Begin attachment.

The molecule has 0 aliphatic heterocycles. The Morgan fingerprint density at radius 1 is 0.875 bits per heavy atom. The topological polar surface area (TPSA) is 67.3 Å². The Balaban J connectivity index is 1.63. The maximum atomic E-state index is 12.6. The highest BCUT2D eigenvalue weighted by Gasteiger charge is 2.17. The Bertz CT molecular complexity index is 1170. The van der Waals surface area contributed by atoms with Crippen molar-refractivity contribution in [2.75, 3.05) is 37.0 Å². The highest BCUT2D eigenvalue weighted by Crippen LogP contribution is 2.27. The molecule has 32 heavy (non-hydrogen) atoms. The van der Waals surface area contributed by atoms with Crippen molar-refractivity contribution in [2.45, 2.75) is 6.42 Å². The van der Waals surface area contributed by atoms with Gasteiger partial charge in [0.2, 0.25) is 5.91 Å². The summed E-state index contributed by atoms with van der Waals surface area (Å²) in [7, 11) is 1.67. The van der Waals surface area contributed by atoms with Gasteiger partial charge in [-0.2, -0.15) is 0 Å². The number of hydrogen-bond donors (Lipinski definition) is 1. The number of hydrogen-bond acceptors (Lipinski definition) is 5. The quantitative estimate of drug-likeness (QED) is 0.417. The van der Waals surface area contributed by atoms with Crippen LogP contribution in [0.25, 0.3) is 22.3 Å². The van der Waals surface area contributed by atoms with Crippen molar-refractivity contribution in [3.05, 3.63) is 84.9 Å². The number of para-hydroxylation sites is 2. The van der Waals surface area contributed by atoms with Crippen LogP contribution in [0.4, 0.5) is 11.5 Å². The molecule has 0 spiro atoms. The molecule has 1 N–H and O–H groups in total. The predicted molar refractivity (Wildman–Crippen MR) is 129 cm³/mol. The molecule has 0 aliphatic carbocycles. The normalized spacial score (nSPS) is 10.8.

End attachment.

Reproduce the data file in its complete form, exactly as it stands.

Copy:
The molecule has 0 aliphatic heterocycles. The Morgan fingerprint density at radius 1 is 0.875 bits per heavy atom. The topological polar surface area (TPSA) is 67.3 Å². The Balaban J connectivity index is 1.63. The maximum atomic E-state index is 12.6. The highest BCUT2D eigenvalue weighted by Gasteiger charge is 2.17. The Bertz CT molecular complexity index is 1170. The van der Waals surface area contributed by atoms with Crippen molar-refractivity contribution in [2.75, 3.05) is 37.0 Å². The highest BCUT2D eigenvalue weighted by Crippen LogP contribution is 2.27. The molecule has 32 heavy (non-hydrogen) atoms. The van der Waals surface area contributed by atoms with Crippen molar-refractivity contribution in [2.45, 2.75) is 6.42 Å². The van der Waals surface area contributed by atoms with Gasteiger partial charge in [0.2, 0.25) is 5.91 Å². The summed E-state index contributed by atoms with van der Waals surface area (Å²) in [7, 11) is 1.67. The van der Waals surface area contributed by atoms with Gasteiger partial charge in [-0.2, -0.15) is 0 Å². The number of hydrogen-bond donors (Lipinski definition) is 1. The number of hydrogen-bond acceptors (Lipinski definition) is 5. The quantitative estimate of drug-likeness (QED) is 0.417. The van der Waals surface area contributed by atoms with Crippen LogP contribution in [0.25, 0.3) is 22.3 Å². The van der Waals surface area contributed by atoms with Crippen molar-refractivity contribution in [3.05, 3.63) is 84.9 Å². The number of para-hydroxylation sites is 2. The van der Waals surface area contributed by atoms with Crippen LogP contribution in [0.4, 0.5) is 11.5 Å². The molecule has 0 spiro atoms. The molecule has 1 N–H and O–H groups in total. The predicted molar refractivity (Wildman–Crippen MR) is 129 cm³/mol. The molecule has 0 aliphatic carbocycles. The normalized spacial score (nSPS) is 10.8.